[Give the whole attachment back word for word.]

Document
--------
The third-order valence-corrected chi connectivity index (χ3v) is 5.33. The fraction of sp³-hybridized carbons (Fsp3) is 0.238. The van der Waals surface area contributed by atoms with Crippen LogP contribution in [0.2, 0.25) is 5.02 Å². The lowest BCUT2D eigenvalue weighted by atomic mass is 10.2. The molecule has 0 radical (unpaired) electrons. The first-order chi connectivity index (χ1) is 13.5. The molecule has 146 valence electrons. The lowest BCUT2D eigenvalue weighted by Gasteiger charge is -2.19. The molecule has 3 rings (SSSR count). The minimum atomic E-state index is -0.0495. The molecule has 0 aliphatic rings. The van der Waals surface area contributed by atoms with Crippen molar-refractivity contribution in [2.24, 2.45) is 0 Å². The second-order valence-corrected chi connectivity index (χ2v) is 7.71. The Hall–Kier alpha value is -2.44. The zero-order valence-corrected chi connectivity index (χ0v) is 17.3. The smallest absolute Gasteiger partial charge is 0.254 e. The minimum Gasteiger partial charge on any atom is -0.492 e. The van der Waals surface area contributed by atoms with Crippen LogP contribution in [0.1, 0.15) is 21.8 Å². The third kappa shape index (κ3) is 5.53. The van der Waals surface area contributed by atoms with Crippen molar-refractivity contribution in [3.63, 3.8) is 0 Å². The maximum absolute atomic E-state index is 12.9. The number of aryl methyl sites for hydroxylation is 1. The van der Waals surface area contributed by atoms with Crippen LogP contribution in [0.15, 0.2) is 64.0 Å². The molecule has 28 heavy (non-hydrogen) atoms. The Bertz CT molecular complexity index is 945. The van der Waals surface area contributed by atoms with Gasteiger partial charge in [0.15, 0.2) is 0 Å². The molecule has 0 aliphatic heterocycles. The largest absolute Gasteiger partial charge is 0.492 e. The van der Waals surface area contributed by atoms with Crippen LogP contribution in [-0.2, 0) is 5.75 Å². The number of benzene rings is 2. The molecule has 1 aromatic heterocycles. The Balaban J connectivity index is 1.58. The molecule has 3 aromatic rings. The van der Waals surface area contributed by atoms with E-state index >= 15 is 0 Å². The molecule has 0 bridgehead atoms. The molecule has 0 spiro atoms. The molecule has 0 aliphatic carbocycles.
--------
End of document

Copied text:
The third-order valence-corrected chi connectivity index (χ3v) is 5.33. The fraction of sp³-hybridized carbons (Fsp3) is 0.238. The van der Waals surface area contributed by atoms with Crippen LogP contribution in [0.2, 0.25) is 5.02 Å². The lowest BCUT2D eigenvalue weighted by atomic mass is 10.2. The molecule has 0 radical (unpaired) electrons. The first-order chi connectivity index (χ1) is 13.5. The molecule has 146 valence electrons. The lowest BCUT2D eigenvalue weighted by Gasteiger charge is -2.19. The molecule has 3 rings (SSSR count). The minimum atomic E-state index is -0.0495. The molecule has 0 aliphatic rings. The van der Waals surface area contributed by atoms with Crippen molar-refractivity contribution in [2.24, 2.45) is 0 Å². The second-order valence-corrected chi connectivity index (χ2v) is 7.71. The Hall–Kier alpha value is -2.44. The zero-order valence-corrected chi connectivity index (χ0v) is 17.3. The smallest absolute Gasteiger partial charge is 0.254 e. The minimum Gasteiger partial charge on any atom is -0.492 e. The van der Waals surface area contributed by atoms with Crippen LogP contribution in [0.1, 0.15) is 21.8 Å². The third kappa shape index (κ3) is 5.53. The van der Waals surface area contributed by atoms with Crippen molar-refractivity contribution in [3.63, 3.8) is 0 Å². The maximum absolute atomic E-state index is 12.9. The number of aryl methyl sites for hydroxylation is 1. The van der Waals surface area contributed by atoms with Crippen LogP contribution in [0.15, 0.2) is 64.0 Å². The molecule has 28 heavy (non-hydrogen) atoms. The Bertz CT molecular complexity index is 945. The van der Waals surface area contributed by atoms with Gasteiger partial charge in [0.15, 0.2) is 0 Å². The molecule has 0 aliphatic heterocycles. The largest absolute Gasteiger partial charge is 0.492 e. The van der Waals surface area contributed by atoms with Crippen LogP contribution in [-0.2, 0) is 5.75 Å². The number of benzene rings is 2. The molecule has 1 aromatic heterocycles. The Balaban J connectivity index is 1.58. The molecule has 3 aromatic rings. The van der Waals surface area contributed by atoms with E-state index >= 15 is 0 Å². The molecule has 0 bridgehead atoms. The molecule has 0 spiro atoms. The molecule has 0 aliphatic carbocycles.